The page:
Walesonline: « L’hymne national de la Bretagne partage le même air que Hen Wlad Fy Nhadau »

Walesonline, 9 janvier 2018

Cliquer sur la photo pour écouter le BBC National Chorus of Wales chanter le Bro Gozh ma Zadoù.

The national anthem of Brittany is sung to the same tune as Hen Wlad Fy Nhadau.

This is the national anthem of Brittany in the northwest of France. It might sound familiar.

That’s because it’s sung to the same tune as that of the national anthem of Wales.

Bro Gozh ma Zadoù – which translates into Old Land of My Fathers – also has similar words to Hen Wlad Fy Nhadau (Land of My Fathers).

Welsh/Breton Nation Anthems

Similar to how we sing Hen Wlad Fy Nhadau at landmark venues like the Principality Stadium , the Breton national anthem is also often played during major sporting events in the French region (sic).

The Breton lyrics are the creation of François Jaffrennou in 1897, and the music was that composed by James James of Pontypridd for Hen Wlad Fy Nhadau.

Wales and Brittany also form part of six Celtic nations, alongside Ireland, Scotland, the Isle of Man and Cornwall.

The Cornish anthem, Bro Goth Agan Tasow, is also sung to the same tune, while the English (sic) county also shares a number of similarities with the French region (sic).

The Welsh and Bretons also share a number of Celtic saints, including:

  • Saint Illtyd, born c.500 in Brittany. Illtyd took up the monastic life and founded an abbey at Llanilltud Fawr (Llantwit Major). There are many churches dedicated to Illtyd in Wales and Brittany.
  • Saint Padarn, born in Brittany c.490, founded a monastery at Llanbadarn Fawr near Aberystwyth and is said to have made a pilgrimage to Rome and Jerusalem with St David (patron saint of Wales) and St Teilo.
  • Saint Cadfan, founded the monastery on Bardsey Island, just off the Llyn Penninsula c.516, after fleeing from the Franks in Brittany. Bardsey is known as the island of 20,000 saints.

Modern links

The BBC National Chorus of Wales are currently joining forces with Brittany’s Orchestre Symphonique de Bretagne for the first time, to perform in the newly opened concert hall Couvent des Jacobins in the French region (sic).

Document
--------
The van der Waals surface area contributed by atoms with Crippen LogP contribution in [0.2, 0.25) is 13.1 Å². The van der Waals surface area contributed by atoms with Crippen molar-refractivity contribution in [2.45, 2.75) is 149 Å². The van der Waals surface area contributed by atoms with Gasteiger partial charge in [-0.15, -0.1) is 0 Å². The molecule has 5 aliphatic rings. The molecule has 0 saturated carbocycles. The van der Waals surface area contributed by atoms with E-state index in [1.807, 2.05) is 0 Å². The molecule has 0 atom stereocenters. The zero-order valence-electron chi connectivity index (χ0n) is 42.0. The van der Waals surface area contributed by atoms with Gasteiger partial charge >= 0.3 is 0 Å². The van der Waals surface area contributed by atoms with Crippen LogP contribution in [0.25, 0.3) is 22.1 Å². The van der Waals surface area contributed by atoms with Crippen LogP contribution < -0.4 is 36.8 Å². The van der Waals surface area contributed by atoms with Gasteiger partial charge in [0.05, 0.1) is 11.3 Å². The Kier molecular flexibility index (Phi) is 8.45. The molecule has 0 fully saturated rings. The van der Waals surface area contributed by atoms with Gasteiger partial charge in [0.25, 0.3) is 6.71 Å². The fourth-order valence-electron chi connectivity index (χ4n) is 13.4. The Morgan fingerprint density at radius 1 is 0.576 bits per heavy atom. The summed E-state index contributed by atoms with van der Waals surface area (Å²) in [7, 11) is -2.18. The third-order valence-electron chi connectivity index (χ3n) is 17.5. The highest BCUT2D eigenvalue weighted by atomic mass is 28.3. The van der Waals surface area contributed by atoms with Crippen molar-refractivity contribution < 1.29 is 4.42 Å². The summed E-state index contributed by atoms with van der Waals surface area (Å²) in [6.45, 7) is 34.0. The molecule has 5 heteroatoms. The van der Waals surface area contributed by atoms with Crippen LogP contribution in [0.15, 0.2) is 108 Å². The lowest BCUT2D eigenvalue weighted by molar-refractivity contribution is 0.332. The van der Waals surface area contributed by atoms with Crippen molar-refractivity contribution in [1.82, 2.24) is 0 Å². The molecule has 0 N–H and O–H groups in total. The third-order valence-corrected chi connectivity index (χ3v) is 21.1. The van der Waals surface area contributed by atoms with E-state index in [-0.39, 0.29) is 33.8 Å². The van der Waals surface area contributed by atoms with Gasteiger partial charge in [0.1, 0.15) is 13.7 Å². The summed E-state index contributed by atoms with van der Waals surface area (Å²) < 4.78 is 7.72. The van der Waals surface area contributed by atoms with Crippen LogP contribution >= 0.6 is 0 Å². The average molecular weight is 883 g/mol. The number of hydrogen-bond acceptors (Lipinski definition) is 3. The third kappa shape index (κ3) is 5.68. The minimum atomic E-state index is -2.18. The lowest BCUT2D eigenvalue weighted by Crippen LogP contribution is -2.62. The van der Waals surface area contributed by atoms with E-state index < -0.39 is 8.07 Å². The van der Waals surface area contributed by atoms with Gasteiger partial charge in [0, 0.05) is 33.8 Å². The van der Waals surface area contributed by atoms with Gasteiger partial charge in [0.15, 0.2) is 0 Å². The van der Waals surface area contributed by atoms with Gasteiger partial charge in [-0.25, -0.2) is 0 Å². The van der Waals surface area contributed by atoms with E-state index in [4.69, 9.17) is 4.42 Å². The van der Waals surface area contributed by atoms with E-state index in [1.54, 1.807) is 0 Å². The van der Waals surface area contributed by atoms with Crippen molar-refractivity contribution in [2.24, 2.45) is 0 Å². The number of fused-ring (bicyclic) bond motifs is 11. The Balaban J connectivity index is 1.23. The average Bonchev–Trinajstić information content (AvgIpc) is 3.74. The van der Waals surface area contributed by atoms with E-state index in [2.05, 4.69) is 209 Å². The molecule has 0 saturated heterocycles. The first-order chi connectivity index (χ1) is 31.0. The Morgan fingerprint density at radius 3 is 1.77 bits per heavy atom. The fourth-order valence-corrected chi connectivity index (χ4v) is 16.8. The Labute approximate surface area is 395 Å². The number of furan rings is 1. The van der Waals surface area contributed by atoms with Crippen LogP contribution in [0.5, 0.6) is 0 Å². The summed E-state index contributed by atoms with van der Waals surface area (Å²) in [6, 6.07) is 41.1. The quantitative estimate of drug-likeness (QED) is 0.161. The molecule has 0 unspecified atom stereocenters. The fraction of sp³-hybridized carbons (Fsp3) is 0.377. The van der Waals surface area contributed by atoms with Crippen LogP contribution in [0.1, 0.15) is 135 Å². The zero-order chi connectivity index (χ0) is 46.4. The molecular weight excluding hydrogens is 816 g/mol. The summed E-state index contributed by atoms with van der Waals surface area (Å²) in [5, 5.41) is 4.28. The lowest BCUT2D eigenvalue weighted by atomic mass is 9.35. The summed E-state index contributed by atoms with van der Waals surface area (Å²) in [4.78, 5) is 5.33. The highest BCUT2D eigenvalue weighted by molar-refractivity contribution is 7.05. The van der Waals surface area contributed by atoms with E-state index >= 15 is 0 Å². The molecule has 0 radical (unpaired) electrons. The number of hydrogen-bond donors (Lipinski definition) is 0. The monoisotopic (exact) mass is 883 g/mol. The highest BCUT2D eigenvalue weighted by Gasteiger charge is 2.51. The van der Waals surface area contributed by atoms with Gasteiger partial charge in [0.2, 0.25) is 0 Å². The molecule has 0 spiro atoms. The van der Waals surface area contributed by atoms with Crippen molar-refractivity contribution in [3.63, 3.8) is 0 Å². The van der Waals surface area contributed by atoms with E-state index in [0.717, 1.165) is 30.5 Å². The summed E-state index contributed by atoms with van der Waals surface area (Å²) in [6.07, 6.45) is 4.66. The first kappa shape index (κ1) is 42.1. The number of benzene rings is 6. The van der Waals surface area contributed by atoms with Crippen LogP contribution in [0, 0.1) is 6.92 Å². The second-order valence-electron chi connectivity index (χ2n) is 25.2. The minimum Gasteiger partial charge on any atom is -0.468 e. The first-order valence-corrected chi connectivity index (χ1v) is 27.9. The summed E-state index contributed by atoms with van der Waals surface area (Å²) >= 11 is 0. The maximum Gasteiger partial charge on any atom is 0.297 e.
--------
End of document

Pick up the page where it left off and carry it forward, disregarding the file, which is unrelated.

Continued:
Alongside Beethoven’s iconic final symphony, BBC National Chorus of Wales will join OSB to perform the Breton anthem.

The project is the first collaboration between OSB and BBC National Orchestra and Chorus of Wales aimed at fostering closer cultural ties between the two Celtic nations.

Conductor and Music Director of OSB, Grant Llewellyn, said: « For this special occasion we needed a choir, a big choir, and as a Welshman I’m delighted that BBC National Chorus of Wales will be joining us.

« The Welsh connection is obvious, historically, culturally, linguistically and musically, we even share an anthem!

« We know the Welsh love to sing, so it is a perfect ‘coming together’ of the two Celtic neighbours, to open our wonderful new home in Rennes. »

 

A Pontypridd, on peut désormais écouter l’hymne national gallois près du monument en l’honneur de ses auteurs.

WalesOnline, 26 février 2016

QR codes have been installed at the memorial in Pontypridd to father and son Evan and James James.

Visitors to a park in Pontypridd can now listen to the national anthem on their mobile phones as they view the memorial to the song’s creators.

Information project HistoryPoints has teamed up with Rhondda Cynon Taf County Borough Council to display QR (Quick Response) codes near the memorial in Ynysangharad Park, to the song’s writers, father and son, Evan and James James.

Pontypridd Male Choir provided a recording of the anthem, Hen Wlad fy Nhadau.

So, how does it work?

The QR codes give people instant access on their smartphones and tablets to a concise history of the men and how the anthem came into being. The anthem’s lyrics are also provided.

The information is available in English, Welsh and French, and can also be viewed on desktop computers at the HistoryPoints.org website.

Anyone who downloads the web page can hear the choir’s stirring rendition, with accompaniment by the Parc & Dare Band.

The facility is free to use, other than any data download charges by the user’s mobile provider. It was created without public funding, while the council installed the wooden post on which the QR codes are displayed near the memorial.

Andrew Herridge, chair of Pontypridd Male Choir, said: “We hope the public will enjoy hearing us sing the anthem when they visit the memorial, and that this new technology will raise awareness, among local young people especially, of the town’s musical wealth.”

The Parc & Dare Band

That’s great – who made it happen?

HistoryPoints, which has created QR codes for more than 1,100 locations around Wales, has also created QR codes for on-the-spot access to the history of other places of interest in Pontypridd.

They include the old bridge – Europe’s longest span when completed in 1756 – and Ponty Lido, the historic outdoor swimming complex which recently reopened after a £6.3m restoration.

Rhodri Clark, editor of HistoryPoints.org, said: “The option of listening to the anthem – and perhaps singing along – should appeal to patriotic Welshmen and women as they stand in the park and salute the weaver and innkeeper who produced this gem of an anthem.

“We hope that it will also provide entertainment and insight for tourists, including any visiting rugby fans who take the short trip from Cardiff to Pontypridd.”